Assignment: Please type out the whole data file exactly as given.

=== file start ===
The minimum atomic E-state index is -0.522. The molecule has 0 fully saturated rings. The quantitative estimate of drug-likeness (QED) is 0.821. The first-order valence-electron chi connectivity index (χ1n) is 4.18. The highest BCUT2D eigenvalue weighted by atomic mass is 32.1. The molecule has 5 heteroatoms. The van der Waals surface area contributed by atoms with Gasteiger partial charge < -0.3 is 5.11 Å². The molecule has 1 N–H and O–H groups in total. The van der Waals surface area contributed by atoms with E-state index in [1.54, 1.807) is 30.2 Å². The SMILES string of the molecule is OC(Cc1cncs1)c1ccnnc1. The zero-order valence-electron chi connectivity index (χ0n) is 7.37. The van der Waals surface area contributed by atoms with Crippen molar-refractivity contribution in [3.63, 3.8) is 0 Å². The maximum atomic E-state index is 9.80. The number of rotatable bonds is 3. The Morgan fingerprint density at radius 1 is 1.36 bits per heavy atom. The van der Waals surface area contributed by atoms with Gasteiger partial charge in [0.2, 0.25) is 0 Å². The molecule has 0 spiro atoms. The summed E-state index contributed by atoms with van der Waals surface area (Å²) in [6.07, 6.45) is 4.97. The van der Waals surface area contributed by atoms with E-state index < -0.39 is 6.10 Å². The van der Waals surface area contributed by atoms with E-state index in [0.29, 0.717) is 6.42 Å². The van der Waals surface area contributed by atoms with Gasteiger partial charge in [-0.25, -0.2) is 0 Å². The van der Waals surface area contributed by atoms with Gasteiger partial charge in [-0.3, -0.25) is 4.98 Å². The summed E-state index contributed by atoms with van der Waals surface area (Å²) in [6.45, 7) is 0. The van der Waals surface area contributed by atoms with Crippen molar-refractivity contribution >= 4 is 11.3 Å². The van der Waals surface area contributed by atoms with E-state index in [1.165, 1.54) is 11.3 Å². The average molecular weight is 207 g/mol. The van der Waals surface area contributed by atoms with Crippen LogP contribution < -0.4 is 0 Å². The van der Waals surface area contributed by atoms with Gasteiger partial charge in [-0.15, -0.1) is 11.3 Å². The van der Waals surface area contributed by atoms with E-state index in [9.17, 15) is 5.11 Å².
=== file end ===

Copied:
The minimum atomic E-state index is -0.522. The molecule has 0 fully saturated rings. The quantitative estimate of drug-likeness (QED) is 0.821. The first-order valence-electron chi connectivity index (χ1n) is 4.18. The highest BCUT2D eigenvalue weighted by atomic mass is 32.1. The molecule has 5 heteroatoms. The van der Waals surface area contributed by atoms with Gasteiger partial charge < -0.3 is 5.11 Å². The molecule has 1 N–H and O–H groups in total. The van der Waals surface area contributed by atoms with E-state index in [1.54, 1.807) is 30.2 Å². The SMILES string of the molecule is OC(Cc1cncs1)c1ccnnc1. The zero-order valence-electron chi connectivity index (χ0n) is 7.37. The van der Waals surface area contributed by atoms with Crippen molar-refractivity contribution in [3.63, 3.8) is 0 Å². The maximum atomic E-state index is 9.80. The number of rotatable bonds is 3. The Morgan fingerprint density at radius 1 is 1.36 bits per heavy atom. The van der Waals surface area contributed by atoms with Gasteiger partial charge in [0.2, 0.25) is 0 Å². The molecule has 0 spiro atoms. The summed E-state index contributed by atoms with van der Waals surface area (Å²) in [6.07, 6.45) is 4.97. The van der Waals surface area contributed by atoms with E-state index < -0.39 is 6.10 Å². The van der Waals surface area contributed by atoms with E-state index in [0.29, 0.717) is 6.42 Å². The van der Waals surface area contributed by atoms with Gasteiger partial charge in [-0.25, -0.2) is 0 Å². The van der Waals surface area contributed by atoms with Gasteiger partial charge in [-0.3, -0.25) is 4.98 Å². The summed E-state index contributed by atoms with van der Waals surface area (Å²) in [6.45, 7) is 0. The van der Waals surface area contributed by atoms with Crippen molar-refractivity contribution >= 4 is 11.3 Å². The van der Waals surface area contributed by atoms with E-state index in [1.165, 1.54) is 11.3 Å². The average molecular weight is 207 g/mol. The van der Waals surface area contributed by atoms with Crippen LogP contribution < -0.4 is 0 Å². The van der Waals surface area contributed by atoms with Gasteiger partial charge in [-0.15, -0.1) is 11.3 Å². The van der Waals surface area contributed by atoms with E-state index in [9.17, 15) is 5.11 Å².